Pooh Goes Visiting (Winnie-the-Pooh)
|Author:||A. A. Milne|
...When Rabbit said, 'Honey or condensed milk with your bread?' Pooh was so excited that he said 'Both'. Winnie-the-Pooh always likes a little something to eat, but when he goes to visit Rabbit he finds he can't quite make it out the door. This beautiful little storybook is a great way to introduce young readers to the characters in the Hundred Acre Wood. Illustrated with E H Shepard's iconic artwork, this is guaranteed to be a bedtime favourite for children aged 5 and up. Look out for the other titles in the collection: Winnie-the-Pooh: Eeyore Loses a Tail; Winnie-the-Pooh and the Wrong Bees. The nation's favourite teddy bear has been delighting generations of children for 90 years. Milne's classic children's stories - featuring Tigger, Piglet, Eeyore, Christopher Robin and, of course, Pooh himself - are both heart-warming and funny, teaching lessons of friendship and reflecting the power of a child's imagination like no other story before or since. Pooh ranks alongside other beloved characters such as Paddington Bear, and Peter Rabbit as an essential part of our literary heritage. Whether you're 5 or 55, Pooh is the bear for all ages. A.A. Milne is quite simply one of the most famous children's authors of all time. He created Winnie-the-Pooh and his friends Piglet, Eeyore, Tigger, Kanga and Roo based on the real nursery toys played with by his son, Christopher Robin. And those characters not only became the stars of his classic children's books, Winnie-the-Pooh and The House at Pooh Corner, and his poetry for children, they have also been adapted for film, TV and the stage. Through his writings for Punch magazine, A.A. Milne met E.H. Shepard. Shepard went on to draw the original illustrations to accompany Milne's classics, earning him the name "the man who drew Pooh".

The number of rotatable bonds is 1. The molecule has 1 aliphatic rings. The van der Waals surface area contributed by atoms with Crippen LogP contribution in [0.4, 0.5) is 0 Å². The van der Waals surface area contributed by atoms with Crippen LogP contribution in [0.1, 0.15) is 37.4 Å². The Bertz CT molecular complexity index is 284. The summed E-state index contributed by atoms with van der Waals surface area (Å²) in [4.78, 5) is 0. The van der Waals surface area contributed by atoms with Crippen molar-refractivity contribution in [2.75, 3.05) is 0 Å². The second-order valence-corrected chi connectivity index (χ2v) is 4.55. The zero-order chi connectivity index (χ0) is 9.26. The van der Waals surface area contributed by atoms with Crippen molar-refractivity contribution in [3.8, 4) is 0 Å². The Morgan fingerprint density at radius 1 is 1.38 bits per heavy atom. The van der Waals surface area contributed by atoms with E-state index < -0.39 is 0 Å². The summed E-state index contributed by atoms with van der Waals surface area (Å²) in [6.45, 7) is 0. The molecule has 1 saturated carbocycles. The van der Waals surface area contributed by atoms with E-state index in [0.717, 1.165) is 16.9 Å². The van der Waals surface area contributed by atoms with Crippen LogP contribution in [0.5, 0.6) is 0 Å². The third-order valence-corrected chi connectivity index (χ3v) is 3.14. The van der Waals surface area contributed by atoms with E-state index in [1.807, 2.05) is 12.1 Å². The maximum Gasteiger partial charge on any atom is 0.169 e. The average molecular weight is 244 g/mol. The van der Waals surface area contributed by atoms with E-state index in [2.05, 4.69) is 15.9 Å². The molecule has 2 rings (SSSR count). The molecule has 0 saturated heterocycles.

A. A. Milne's creation, Winnie-the-Pooh and his friends from the Hundred Acre Wood, was based on the real nursery toys owned by his son, Christopher Robin. He produced a book of children's poetry, When We Were Very Young, in 1924, and in 1926, the best-selling Winnie-the-Pooh. More poems followed in Now We Are Six (1927) and Pooh returned in The House at Pooh Corner (1928). Through his writings for Punch magazine, A. A. Milne met E. H. Shepard. Shepard went on to draw the original illustrations to accompany Milne's classics, earning him the name 'the man who drew Pooh'.